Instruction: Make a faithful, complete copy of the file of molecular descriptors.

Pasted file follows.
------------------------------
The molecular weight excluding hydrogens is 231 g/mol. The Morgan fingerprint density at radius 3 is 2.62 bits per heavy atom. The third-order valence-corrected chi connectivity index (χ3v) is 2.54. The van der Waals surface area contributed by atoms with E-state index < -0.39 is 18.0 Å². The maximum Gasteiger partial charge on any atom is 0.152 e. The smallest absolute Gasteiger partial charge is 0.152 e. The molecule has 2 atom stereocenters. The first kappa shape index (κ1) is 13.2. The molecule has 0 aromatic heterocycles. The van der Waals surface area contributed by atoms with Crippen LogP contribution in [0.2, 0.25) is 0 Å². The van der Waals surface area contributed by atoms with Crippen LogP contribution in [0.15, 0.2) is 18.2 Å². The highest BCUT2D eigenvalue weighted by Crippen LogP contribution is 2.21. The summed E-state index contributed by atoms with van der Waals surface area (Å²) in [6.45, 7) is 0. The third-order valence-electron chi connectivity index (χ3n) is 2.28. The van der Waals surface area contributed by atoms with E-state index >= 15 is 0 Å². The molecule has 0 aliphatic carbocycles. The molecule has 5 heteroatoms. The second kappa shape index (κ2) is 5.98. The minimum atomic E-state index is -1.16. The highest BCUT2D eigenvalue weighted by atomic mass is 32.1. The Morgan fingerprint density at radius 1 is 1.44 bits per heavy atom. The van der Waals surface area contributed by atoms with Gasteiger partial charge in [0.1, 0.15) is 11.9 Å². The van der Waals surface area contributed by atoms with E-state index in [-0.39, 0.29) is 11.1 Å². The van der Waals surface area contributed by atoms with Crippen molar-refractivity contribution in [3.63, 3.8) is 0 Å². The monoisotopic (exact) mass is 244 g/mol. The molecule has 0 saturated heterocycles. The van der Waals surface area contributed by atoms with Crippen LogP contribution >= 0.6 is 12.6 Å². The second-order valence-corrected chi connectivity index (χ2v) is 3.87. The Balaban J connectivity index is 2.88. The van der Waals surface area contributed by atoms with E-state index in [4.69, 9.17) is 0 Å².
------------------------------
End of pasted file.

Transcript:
The molecular weight excluding hydrogens is 231 g/mol. The Morgan fingerprint density at radius 3 is 2.62 bits per heavy atom. The third-order valence-corrected chi connectivity index (χ3v) is 2.54. The van der Waals surface area contributed by atoms with E-state index < -0.39 is 18.0 Å². The maximum Gasteiger partial charge on any atom is 0.152 e. The smallest absolute Gasteiger partial charge is 0.152 e. The molecule has 2 atom stereocenters. The first kappa shape index (κ1) is 13.2. The molecule has 0 aromatic heterocycles. The van der Waals surface area contributed by atoms with Crippen LogP contribution in [0.2, 0.25) is 0 Å². The van der Waals surface area contributed by atoms with Crippen LogP contribution in [0.15, 0.2) is 18.2 Å². The highest BCUT2D eigenvalue weighted by Crippen LogP contribution is 2.21. The summed E-state index contributed by atoms with van der Waals surface area (Å²) in [6.45, 7) is 0. The third-order valence-electron chi connectivity index (χ3n) is 2.28. The van der Waals surface area contributed by atoms with E-state index >= 15 is 0 Å². The molecule has 0 aliphatic carbocycles. The molecule has 5 heteroatoms. The second kappa shape index (κ2) is 5.98. The minimum atomic E-state index is -1.16. The highest BCUT2D eigenvalue weighted by atomic mass is 32.1. The Morgan fingerprint density at radius 1 is 1.44 bits per heavy atom. The van der Waals surface area contributed by atoms with Gasteiger partial charge in [0.1, 0.15) is 11.9 Å². The van der Waals surface area contributed by atoms with E-state index in [-0.39, 0.29) is 11.1 Å². The van der Waals surface area contributed by atoms with Crippen molar-refractivity contribution in [3.63, 3.8) is 0 Å². The monoisotopic (exact) mass is 244 g/mol. The molecule has 0 saturated heterocycles. The van der Waals surface area contributed by atoms with Crippen LogP contribution >= 0.6 is 12.6 Å². The second-order valence-corrected chi connectivity index (χ2v) is 3.87. The Balaban J connectivity index is 2.88. The van der Waals surface area contributed by atoms with E-state index in [4.69, 9.17) is 0 Å².